"We have to proceed," said Barry Grodenchik who is overseeing the project in the Queens Borough Presidents office.  

He said he hopes the work goes out to bid "very shortly." 

The three towers measure 60, 150 and 226 feet high and commanded sweeping  360-degree views.  The two shorter towers held cafeterias for the fair and the tallest tower, as the highest point of the fair, held an observation deck. Fifty years ago visitors ascended the towers in the “Sky Streak” capsule elevators in 20 seconds.  Admission to the observation tower was 50 cents for adults and 25 cents for children. 

Sadly, the once sleek space-aged elevators have been shamefully rotting away on the ground at the base of the towers since the Parks Department took them down in 1998.



Mechanical Room. The first phase of the project will include restoring electrical service in the towers as well as eliminating flooding conditions in the basement. 


A few weeks ago five kids broke into the towers and graffitied.  

Attendees on Tuesday were not the only ones to catch the lighting tests.  Thousands of motorists traveling along the Long Island Expressway, the Grand Central Parkway and the Van Wick Expressway caught a glimpse of what the future could hold.

Shimstone Design Studio has been engaged to come up with an overall lighting design and oversee its future installation. 


Rachel Eichorn working the light. 


"It's an important structure that everyone wants to preserve," said Brian Belluomini a principle in the firm which is donating its services.

“Lighting will help bring attention to the need to preserve it. You want it to stand out. To see such interest in this early stage is wonderful.  I want it to reopen. I would love to go to the top," he said.

Brian Belluomini manuvers a light between the outer wall of the Tent of Tomorrow and a 100-foot column, one of 16,  that once supported the world's biggest suspension roof.          Although not part of the scope of Shimstone Design Studio's work they did a few tests on the Tent. Proponents of preserving and reusing the structure also hope it too will eventually be lit.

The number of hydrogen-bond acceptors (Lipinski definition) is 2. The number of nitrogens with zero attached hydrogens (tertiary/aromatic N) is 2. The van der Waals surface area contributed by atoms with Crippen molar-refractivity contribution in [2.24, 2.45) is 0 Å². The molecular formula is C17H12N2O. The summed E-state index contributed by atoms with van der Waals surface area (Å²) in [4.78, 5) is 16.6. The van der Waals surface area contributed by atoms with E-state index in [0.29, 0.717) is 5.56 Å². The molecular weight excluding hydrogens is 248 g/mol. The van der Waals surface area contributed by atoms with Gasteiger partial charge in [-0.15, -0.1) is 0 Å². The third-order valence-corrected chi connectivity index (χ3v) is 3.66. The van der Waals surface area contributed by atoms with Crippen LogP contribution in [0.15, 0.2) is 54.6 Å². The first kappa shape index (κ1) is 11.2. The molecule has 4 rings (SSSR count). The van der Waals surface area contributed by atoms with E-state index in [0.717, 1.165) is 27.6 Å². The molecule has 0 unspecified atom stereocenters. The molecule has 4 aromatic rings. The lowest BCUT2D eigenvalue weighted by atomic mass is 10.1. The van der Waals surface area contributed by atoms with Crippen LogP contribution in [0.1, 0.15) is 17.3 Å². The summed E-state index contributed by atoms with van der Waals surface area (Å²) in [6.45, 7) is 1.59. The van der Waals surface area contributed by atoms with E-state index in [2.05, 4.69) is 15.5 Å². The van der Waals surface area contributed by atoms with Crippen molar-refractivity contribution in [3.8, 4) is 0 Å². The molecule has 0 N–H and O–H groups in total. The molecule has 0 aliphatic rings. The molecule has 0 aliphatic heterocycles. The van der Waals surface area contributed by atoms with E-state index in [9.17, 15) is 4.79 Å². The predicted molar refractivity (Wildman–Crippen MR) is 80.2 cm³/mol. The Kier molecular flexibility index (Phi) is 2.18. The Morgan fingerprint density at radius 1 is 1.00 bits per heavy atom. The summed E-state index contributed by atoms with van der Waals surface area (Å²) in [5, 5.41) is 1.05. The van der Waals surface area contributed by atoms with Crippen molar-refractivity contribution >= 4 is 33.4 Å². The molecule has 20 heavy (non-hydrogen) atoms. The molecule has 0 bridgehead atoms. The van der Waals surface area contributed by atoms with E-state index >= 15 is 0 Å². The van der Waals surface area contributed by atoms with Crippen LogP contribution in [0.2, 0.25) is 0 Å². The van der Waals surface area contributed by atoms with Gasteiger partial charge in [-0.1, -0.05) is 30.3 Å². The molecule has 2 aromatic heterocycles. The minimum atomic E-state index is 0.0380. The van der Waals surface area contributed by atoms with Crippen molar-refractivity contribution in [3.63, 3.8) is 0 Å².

Although not part of the scope of their project, Brian and his colleague Rachel Eichorn also conducted a couple of tests on the Tent of Tomorrow, which they also hope will eventually be illuminated.  They shined a portable light along at the top of the rusting frame and also stretched out a long extension cord and moved to the base where they pointed the LED lamp up towards one of the 100-foot concrete columns that once helped support the world's largest suspension roof.

"It's such an iconic landmark it should be protected," said Rachel Eichorn.

Several families from the surrounding community came out on Tuesday including some that had interacted with the buildings for generations.

"I remember roller skating in the pavilion when I was their age and my mother remembers going to the Fair," said a woman who brought her kids to watch the lighting tests.

"It would be great if they opened this all up again so people in the community could use it.  We need positive things to do."

One volunteer group has literally brought the building back to life, helping to ensure its future.  

Since 2009 the New York State Pavilion Paint Project has spruced up the faded Tent of Tomorrow by painstakingly painting over the long-faded red and white striped interior and exterior walls, often working in the stifling summer heat.  Over these years this dedicated group has been the most visible presence responsible for helping keep the dream alive and in making sure the need for preservation is kept in the public eye.

Not Just Red and White stripes.  A New York State Pavilion Paint Project volunteer applies much needed yellow to the building. 

  
One of the Paint Project’s founders, John Piro, stopped by to see the light tests. 

"Its part of the rebirth of the pavilion" said John.  "It looks like a piece of art from another time."

Like many people he would also like to see the Tent of Tomorrow lit at night, "so people can see that magnificent building too.  It looks like the Coliseum in Rome." 

He remembers vividly the first time he saw the towers lit at night. 

"I still remember that moment from 1964. I was with my friend we were walking and I looked up under the deck and saw those bright lights shinning up on the platform. It stopped me in my tracks. My mouth was wide open. " 

John also has a special connection with the pavilion having played there during the Fair with his band when he was 15-years-old.